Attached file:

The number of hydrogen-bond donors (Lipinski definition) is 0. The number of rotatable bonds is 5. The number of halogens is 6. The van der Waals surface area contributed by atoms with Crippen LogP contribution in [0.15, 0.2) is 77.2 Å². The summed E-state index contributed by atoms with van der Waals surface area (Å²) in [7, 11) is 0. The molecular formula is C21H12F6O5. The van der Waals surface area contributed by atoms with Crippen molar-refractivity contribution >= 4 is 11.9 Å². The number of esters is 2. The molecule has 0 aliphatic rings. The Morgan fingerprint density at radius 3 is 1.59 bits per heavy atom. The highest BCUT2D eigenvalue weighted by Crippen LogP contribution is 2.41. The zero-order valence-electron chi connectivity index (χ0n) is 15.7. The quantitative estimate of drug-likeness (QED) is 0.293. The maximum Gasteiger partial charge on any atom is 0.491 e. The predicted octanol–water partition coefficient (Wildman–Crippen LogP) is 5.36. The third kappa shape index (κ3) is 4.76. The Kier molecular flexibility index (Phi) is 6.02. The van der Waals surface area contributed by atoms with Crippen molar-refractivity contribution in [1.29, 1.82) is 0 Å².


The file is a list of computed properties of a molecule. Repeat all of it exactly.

The number of hydrogen-bond donors (Lipinski definition) is 0. The number of rotatable bonds is 5. The number of halogens is 6. The van der Waals surface area contributed by atoms with Crippen LogP contribution in [0.15, 0.2) is 77.2 Å². The summed E-state index contributed by atoms with van der Waals surface area (Å²) in [7, 11) is 0. The molecular formula is C21H12F6O5. The van der Waals surface area contributed by atoms with Crippen molar-refractivity contribution >= 4 is 11.9 Å². The number of esters is 2. The molecule has 0 aliphatic rings. The Morgan fingerprint density at radius 3 is 1.59 bits per heavy atom. The highest BCUT2D eigenvalue weighted by Crippen LogP contribution is 2.41. The zero-order valence-electron chi connectivity index (χ0n) is 15.7. The quantitative estimate of drug-likeness (QED) is 0.293. The maximum Gasteiger partial charge on any atom is 0.491 e. The predicted octanol–water partition coefficient (Wildman–Crippen LogP) is 5.36. The third kappa shape index (κ3) is 4.76. The Kier molecular flexibility index (Phi) is 6.02. The van der Waals surface area contributed by atoms with Crippen molar-refractivity contribution in [1.29, 1.82) is 0 Å².